You can’t help but notice the European roads — smooth as a baby’s bottom. Well, except for a stretch of roadway on the former East German island of Rugen, 10 years ago, which was paved in brick, not as a bit of a decorative touch for the downtown, but as a cost-effective rural road. It’s also the case that the Germans, anyway, build their roads in asphalt rather than concrete, and I’d never understood why.
So based on a reader comment, I googled US concrete Germany asphalt, and up popped a Time Magazine article from 2001 (apparently it’s not such a burning issue as to have had much written more recently), “Why America Has So Many Potholes.”
Some key differences that the article noted:
[M]iles of smooth-riding, durable autobahns and auto routes put American roadways to shame. European highways actually carry more traffic and considerably heavier truck weights than U.S. roads, yet they are smoother and far sturdier. European highways are designed by their builders to last 40 years; the projected life of American roads is half as long.
Why has the world’s highway Goliath become the superpower of potholes? A major reason is that in its haste, America built on the cheap. Across the nation, state and local governments have tended to award competitive contracts to the lowest bidder, often meaning they got the shoddiest materials and the sloppiest work. In addition, the Federal Government has encouraged neglect by subsidizing new construction or major restructuring at 90 cents to the dollar but awarding no subsidies for maintenance work. One expert likens it to not reimbursing drivers for the cost of changing oil in their cars while paying 90% of the price of a valve job. “The attitude was the faster it crumbles, the faster we’ll get brand-new,” says New York Senator Daniel Patrick Moynihan, a stalwart highway watcher. Moreover, maintenance is unglamorous. “Nobody ever had a ribbon-cutting ceremony for fixing cracks,” notes Moynihan. . . .
Given the emphasis on new construction, U.S. highway designers have badly neglected research and development, which might have kept the roads abreast of mounting traffic. “For many years, the Department of Agriculture spent more % researching dog food than the Department of Transportation did on highways,” says Thomas Deen, executive director of the Transportation Research Board. Europeans routinely spend 20 times as much per capita on R. and D. . . .
American contracting procedures discourage the use of novel techniques. In Europe, governments dictate only how long a highway should last under what conditions, and contractors are left to their own devices to deal with the challenge. In the U.S., contractors must meet an avalanche of government specifications on materials and procedures but are not required to guarantee the road’s performance. “The Europeans create a contract climate that stimulates innovation; here we squash it,” laments Douglas Bernard, director of the Office of Technology Applications in the Federal Highway Administration.
On the other hand, a Michigan news source, mlive.com, reported in 2014 on a test stretch of highway in Michigan built to German specifications and costing twice as much, with the hope that it’d last twice as long.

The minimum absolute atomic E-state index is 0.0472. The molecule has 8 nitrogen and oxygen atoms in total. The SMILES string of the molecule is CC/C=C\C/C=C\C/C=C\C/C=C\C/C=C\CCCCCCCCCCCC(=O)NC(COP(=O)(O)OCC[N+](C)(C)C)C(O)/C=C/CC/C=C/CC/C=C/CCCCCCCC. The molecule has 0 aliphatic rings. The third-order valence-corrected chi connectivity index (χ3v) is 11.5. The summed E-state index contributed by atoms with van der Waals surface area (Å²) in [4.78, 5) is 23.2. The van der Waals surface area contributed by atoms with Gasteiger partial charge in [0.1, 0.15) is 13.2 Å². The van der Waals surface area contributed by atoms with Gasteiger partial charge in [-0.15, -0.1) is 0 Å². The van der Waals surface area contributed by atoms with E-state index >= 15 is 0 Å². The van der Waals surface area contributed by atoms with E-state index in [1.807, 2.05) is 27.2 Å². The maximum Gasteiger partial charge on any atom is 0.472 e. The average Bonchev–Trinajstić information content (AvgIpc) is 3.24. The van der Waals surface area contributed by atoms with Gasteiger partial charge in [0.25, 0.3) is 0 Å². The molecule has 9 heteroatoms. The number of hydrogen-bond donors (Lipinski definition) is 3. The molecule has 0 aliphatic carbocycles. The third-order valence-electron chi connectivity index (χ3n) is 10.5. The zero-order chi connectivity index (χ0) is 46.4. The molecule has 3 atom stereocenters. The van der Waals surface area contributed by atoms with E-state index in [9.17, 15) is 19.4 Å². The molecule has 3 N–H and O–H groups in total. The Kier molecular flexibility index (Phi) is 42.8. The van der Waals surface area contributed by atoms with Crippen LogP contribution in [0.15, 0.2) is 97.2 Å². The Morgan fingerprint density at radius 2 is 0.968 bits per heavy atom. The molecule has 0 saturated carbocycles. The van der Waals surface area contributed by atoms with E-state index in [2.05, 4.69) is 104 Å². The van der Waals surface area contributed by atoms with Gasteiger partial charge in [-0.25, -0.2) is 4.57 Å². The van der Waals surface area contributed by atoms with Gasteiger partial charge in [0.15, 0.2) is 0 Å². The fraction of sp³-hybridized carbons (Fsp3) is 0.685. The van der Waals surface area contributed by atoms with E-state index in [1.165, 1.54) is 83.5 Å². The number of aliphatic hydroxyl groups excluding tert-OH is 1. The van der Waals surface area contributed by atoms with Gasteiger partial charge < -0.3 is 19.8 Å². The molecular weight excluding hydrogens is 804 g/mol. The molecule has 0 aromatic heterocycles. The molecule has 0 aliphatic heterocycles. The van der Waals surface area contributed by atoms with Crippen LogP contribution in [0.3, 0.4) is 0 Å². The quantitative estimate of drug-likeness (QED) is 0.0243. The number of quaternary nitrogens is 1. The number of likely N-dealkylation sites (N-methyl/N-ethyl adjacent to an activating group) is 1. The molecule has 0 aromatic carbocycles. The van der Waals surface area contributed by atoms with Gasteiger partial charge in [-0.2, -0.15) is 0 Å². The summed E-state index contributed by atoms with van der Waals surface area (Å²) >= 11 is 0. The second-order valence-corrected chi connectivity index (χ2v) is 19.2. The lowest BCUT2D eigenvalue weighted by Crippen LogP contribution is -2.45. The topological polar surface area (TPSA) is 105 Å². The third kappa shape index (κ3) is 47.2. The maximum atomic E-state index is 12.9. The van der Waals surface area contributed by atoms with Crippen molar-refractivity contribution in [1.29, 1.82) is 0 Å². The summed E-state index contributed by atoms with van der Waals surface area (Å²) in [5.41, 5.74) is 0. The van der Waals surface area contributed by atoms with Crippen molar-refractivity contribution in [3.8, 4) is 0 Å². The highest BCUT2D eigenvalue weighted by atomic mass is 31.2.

Within two years, both sections had superficial cracks. Twenty years later, “there is no clear indication as to which pavement section will eventually achieve the most cost-effective service life,” an MDOT study said. It noted, however, that the European section was showing signs of wear, with some of the concrete surface “delaminating,” or separating, possibly due to water freezing and expanding, the same destructive cycle that plagues Michigan’s roads.
But that’s only part of the story.
Based on Wikipedia stats on roadway length and population, Germany simply has much less pavement to maintain, on a per-capita basis. Considering roadway length as a whole, the U.S. has 2 1/2 times as much (OK, the factor is 2.57 to be precise), and considering highways only, 1.5 times as much, and that’s not even taking into account that, for a given length of roadway, the typical U.S. street has more and wider lanes. That’s a huge difference, and means that it’s far more costly for the US to maintain its roads.
Why? German is a far more dense country, without anything comparable to the American West with vast scantly populated areas. Plus, within cities, the density is much greater, as single-family homes are rare and past history and current zoning mean that most people live in multistory apartment buildings — all of which means that the footprint of any given city is much, much smaller than a similarly-sized American city, which also means, in turn, that mass transit is, quite simply, substantially more viable, as it requires, not just political will, but a significantly greater level of density than most Americans consider acceptable. And this also means that the roads themselves, even major crosstown arteries, generally have fewer lanes, so there’s less total paved surface per kilometer.
Oh, and in rural areas, there are even roads which are effectively one-lane roads widened periodically for passing purposes.
So that’s what I know. Your thoughts?
image: https://commons.wikimedia.org/wiki/File%3AAutobahn_A8_bei_Holzkirchen.JPG; By Joe MiGo (Own work) [CC0], via Wikimedia Commons